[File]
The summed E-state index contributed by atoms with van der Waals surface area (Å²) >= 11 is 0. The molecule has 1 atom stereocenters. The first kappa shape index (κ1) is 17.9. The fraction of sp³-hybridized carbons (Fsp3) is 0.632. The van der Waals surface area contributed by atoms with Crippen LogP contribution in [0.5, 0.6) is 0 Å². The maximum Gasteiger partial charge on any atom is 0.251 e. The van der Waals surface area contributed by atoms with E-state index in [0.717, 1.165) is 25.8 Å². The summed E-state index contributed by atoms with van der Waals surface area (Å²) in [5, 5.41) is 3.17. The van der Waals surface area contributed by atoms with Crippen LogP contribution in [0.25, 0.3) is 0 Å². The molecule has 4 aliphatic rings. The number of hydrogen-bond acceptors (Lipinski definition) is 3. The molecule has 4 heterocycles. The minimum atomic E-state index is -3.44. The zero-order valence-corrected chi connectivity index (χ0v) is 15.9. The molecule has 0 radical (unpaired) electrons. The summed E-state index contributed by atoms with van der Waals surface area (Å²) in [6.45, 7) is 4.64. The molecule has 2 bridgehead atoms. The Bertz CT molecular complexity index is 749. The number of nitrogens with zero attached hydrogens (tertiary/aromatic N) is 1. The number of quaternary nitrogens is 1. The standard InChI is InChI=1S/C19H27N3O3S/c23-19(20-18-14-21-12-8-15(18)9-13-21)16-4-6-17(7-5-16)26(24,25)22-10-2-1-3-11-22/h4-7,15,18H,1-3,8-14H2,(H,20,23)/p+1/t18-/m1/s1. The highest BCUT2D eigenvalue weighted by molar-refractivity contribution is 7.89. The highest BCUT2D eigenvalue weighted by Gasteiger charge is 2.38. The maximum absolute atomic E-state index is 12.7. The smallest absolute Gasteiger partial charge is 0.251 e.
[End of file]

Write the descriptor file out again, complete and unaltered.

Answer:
The summed E-state index contributed by atoms with van der Waals surface area (Å²) >= 11 is 0. The molecule has 1 atom stereocenters. The first kappa shape index (κ1) is 17.9. The fraction of sp³-hybridized carbons (Fsp3) is 0.632. The van der Waals surface area contributed by atoms with Crippen LogP contribution in [0.5, 0.6) is 0 Å². The maximum Gasteiger partial charge on any atom is 0.251 e. The van der Waals surface area contributed by atoms with E-state index in [0.717, 1.165) is 25.8 Å². The summed E-state index contributed by atoms with van der Waals surface area (Å²) in [5, 5.41) is 3.17. The van der Waals surface area contributed by atoms with Crippen LogP contribution in [0.25, 0.3) is 0 Å². The molecule has 4 aliphatic rings. The number of hydrogen-bond acceptors (Lipinski definition) is 3. The molecule has 4 heterocycles. The minimum atomic E-state index is -3.44. The zero-order valence-corrected chi connectivity index (χ0v) is 15.9. The molecule has 0 radical (unpaired) electrons. The summed E-state index contributed by atoms with van der Waals surface area (Å²) in [6.45, 7) is 4.64. The molecule has 2 bridgehead atoms. The Bertz CT molecular complexity index is 749. The number of nitrogens with zero attached hydrogens (tertiary/aromatic N) is 1. The number of quaternary nitrogens is 1. The standard InChI is InChI=1S/C19H27N3O3S/c23-19(20-18-14-21-12-8-15(18)9-13-21)16-4-6-17(7-5-16)26(24,25)22-10-2-1-3-11-22/h4-7,15,18H,1-3,8-14H2,(H,20,23)/p+1/t18-/m1/s1. The highest BCUT2D eigenvalue weighted by molar-refractivity contribution is 7.89. The highest BCUT2D eigenvalue weighted by Gasteiger charge is 2.38. The maximum absolute atomic E-state index is 12.7. The smallest absolute Gasteiger partial charge is 0.251 e.